An event horizon is the point of no return, a spherical region surrounding the gaping maw of a black hole beyond which nothing, not even light, can escape. We have no idea what mysteries lie inside, but we do know that our universe ends abruptly at this terrifying boundary into the unknown.
Now, after two decades of international collaboration, some of the world's most powerful radio telescopes have captured an image of a supermassive black hole's event horizon. By doing so, they proved that the predictions arising from Einstein's theory of general relativity are valid even in the most extreme cosmic environment possible.
The black hole in the image lurks in the center of the massive elliptical galaxy Messier 87 (M87) in the constellation Virgo, some 55 million light-years distant. The release of the image was highly anticipated all over the world, and published in several studies appearing in the journal Astrophysical Journal Letters.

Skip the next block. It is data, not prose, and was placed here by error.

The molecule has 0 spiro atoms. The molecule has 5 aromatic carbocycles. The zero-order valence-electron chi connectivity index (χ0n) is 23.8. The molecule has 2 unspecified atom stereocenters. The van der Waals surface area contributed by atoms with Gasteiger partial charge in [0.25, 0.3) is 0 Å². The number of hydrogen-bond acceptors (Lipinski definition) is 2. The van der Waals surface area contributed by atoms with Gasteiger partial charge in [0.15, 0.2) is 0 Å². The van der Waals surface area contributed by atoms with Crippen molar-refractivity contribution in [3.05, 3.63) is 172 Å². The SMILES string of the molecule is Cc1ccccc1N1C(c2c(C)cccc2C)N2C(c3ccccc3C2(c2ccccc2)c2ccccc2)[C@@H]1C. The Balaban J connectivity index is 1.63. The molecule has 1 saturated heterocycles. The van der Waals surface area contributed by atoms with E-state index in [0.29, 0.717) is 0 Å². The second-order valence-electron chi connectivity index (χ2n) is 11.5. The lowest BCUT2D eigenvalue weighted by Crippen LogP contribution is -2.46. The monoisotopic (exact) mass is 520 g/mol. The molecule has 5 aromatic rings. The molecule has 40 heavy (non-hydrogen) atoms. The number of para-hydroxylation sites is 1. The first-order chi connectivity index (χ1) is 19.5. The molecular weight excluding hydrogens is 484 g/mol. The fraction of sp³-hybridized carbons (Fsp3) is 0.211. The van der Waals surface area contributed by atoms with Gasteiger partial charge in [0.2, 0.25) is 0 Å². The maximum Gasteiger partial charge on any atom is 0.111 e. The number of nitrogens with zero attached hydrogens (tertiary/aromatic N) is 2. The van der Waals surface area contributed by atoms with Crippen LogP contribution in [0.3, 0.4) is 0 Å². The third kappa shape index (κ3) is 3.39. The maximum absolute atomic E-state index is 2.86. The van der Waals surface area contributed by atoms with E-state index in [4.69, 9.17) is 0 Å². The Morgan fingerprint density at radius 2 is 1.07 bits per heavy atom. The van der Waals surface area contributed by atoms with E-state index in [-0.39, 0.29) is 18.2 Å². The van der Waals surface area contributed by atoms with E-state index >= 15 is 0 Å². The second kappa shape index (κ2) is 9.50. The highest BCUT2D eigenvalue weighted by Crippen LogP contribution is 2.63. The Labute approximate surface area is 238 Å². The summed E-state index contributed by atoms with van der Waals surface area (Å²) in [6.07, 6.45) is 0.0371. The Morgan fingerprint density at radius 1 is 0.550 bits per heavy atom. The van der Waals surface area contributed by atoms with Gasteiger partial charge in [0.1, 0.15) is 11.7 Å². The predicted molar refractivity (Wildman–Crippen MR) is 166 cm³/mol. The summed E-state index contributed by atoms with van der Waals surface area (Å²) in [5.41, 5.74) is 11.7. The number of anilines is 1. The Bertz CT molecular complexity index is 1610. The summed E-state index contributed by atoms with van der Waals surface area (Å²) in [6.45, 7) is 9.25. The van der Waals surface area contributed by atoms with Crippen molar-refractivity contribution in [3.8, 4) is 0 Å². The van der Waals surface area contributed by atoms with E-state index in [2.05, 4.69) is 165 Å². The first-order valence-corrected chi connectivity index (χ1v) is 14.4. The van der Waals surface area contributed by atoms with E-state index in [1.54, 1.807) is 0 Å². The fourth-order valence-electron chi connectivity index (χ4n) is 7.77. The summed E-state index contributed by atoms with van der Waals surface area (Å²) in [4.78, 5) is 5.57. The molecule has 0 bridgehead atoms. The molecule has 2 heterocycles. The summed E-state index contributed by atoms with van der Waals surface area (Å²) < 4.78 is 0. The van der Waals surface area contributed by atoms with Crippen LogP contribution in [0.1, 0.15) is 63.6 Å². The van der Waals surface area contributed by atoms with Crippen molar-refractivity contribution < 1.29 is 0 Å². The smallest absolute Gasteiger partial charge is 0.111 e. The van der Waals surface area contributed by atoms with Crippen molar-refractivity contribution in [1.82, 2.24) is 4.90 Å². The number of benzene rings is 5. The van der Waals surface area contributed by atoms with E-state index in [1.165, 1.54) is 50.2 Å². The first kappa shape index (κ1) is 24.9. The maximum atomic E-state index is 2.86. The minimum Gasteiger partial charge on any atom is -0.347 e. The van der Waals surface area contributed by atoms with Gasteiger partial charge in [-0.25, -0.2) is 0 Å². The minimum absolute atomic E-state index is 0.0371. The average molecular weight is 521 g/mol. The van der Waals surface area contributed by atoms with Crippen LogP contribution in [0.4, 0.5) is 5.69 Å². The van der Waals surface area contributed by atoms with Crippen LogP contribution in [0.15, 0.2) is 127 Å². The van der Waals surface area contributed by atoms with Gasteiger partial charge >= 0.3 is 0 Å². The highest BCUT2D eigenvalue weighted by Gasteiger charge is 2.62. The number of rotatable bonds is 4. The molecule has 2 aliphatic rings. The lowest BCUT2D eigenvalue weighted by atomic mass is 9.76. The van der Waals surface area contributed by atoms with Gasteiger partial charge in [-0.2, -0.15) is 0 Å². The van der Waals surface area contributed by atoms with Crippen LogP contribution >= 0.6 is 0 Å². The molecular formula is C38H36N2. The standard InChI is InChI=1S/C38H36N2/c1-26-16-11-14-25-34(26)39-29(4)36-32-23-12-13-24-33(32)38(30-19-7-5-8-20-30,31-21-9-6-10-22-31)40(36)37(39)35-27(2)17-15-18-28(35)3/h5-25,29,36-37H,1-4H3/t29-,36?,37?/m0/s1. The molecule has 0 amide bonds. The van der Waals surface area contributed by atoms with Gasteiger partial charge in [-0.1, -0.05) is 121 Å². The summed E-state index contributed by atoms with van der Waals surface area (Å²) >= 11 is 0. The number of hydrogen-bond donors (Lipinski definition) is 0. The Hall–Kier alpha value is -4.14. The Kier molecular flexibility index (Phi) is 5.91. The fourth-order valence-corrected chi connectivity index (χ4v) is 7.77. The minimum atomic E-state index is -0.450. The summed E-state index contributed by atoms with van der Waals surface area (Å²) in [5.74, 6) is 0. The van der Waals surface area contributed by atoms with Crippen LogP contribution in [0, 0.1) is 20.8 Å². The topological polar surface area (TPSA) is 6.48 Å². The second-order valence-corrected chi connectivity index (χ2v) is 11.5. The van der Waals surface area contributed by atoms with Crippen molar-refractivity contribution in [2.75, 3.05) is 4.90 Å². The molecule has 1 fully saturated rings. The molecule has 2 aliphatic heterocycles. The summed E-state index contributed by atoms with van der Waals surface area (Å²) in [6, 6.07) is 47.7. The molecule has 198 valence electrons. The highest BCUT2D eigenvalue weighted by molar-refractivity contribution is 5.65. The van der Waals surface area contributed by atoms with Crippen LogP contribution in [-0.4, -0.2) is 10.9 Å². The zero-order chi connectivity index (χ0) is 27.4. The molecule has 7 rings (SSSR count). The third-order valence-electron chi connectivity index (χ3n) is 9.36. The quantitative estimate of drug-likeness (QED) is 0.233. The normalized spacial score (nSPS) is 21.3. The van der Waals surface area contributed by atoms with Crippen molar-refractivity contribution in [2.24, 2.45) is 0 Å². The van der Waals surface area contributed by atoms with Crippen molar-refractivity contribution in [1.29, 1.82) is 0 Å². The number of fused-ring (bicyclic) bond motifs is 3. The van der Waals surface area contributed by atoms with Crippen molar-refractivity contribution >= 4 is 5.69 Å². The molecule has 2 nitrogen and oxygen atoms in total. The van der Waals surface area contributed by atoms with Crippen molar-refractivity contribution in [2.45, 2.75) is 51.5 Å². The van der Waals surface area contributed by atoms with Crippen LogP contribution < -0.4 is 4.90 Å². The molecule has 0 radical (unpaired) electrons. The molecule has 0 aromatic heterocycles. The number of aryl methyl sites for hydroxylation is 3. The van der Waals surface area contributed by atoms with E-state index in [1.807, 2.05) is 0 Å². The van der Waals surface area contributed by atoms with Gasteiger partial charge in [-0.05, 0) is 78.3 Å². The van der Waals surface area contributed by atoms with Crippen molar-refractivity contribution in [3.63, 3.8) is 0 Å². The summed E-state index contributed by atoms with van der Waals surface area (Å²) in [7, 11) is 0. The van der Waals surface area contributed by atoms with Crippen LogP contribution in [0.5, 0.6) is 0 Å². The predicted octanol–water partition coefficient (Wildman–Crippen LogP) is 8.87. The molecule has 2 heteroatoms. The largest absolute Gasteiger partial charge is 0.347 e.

Supermassive black holes dictate the evolution of the galaxies they inhabit, so a direct look at this one's event horizon could open a new window of understanding into how these behemoths work. And this monstrous object is quite the specimen: It has a whopping mass of 6.5 billion suns all crammed into an event horizon measuring nearly half a light-day across.